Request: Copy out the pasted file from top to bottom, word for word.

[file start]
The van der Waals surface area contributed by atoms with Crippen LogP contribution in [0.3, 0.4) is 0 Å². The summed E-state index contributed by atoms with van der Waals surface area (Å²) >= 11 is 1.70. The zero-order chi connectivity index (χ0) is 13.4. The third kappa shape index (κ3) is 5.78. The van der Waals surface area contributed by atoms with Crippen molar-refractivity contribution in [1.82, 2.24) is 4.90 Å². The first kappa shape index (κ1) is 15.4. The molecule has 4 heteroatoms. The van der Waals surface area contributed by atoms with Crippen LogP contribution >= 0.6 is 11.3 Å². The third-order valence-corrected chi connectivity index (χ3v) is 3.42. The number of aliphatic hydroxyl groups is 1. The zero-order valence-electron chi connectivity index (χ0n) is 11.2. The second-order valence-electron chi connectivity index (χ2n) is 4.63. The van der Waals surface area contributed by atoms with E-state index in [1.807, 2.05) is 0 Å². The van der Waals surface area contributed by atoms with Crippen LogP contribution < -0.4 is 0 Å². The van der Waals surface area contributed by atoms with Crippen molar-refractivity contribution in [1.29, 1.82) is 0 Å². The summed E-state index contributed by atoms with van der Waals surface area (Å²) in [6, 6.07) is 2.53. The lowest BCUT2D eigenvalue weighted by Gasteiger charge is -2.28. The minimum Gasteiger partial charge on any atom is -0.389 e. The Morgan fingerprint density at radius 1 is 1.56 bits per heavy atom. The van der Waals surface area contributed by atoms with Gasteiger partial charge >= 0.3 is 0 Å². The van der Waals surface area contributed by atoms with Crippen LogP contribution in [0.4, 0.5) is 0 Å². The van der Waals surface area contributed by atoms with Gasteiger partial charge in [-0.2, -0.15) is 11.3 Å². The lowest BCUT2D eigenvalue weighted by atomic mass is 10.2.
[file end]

The van der Waals surface area contributed by atoms with Crippen LogP contribution in [0.3, 0.4) is 0 Å². The summed E-state index contributed by atoms with van der Waals surface area (Å²) >= 11 is 1.70. The zero-order chi connectivity index (χ0) is 13.4. The third kappa shape index (κ3) is 5.78. The van der Waals surface area contributed by atoms with Crippen molar-refractivity contribution in [1.82, 2.24) is 4.90 Å². The first kappa shape index (κ1) is 15.4. The molecule has 4 heteroatoms. The van der Waals surface area contributed by atoms with Crippen LogP contribution >= 0.6 is 11.3 Å². The third-order valence-corrected chi connectivity index (χ3v) is 3.42. The number of aliphatic hydroxyl groups is 1. The zero-order valence-electron chi connectivity index (χ0n) is 11.2. The second-order valence-electron chi connectivity index (χ2n) is 4.63. The van der Waals surface area contributed by atoms with E-state index in [1.807, 2.05) is 0 Å². The van der Waals surface area contributed by atoms with Crippen LogP contribution < -0.4 is 0 Å². The van der Waals surface area contributed by atoms with Crippen molar-refractivity contribution in [1.29, 1.82) is 0 Å². The summed E-state index contributed by atoms with van der Waals surface area (Å²) in [6, 6.07) is 2.53. The lowest BCUT2D eigenvalue weighted by Gasteiger charge is -2.28. The minimum Gasteiger partial charge on any atom is -0.389 e. The Morgan fingerprint density at radius 1 is 1.56 bits per heavy atom. The van der Waals surface area contributed by atoms with Gasteiger partial charge >= 0.3 is 0 Å². The van der Waals surface area contributed by atoms with Crippen LogP contribution in [0.4, 0.5) is 0 Å². The van der Waals surface area contributed by atoms with Gasteiger partial charge in [-0.2, -0.15) is 11.3 Å². The lowest BCUT2D eigenvalue weighted by atomic mass is 10.2.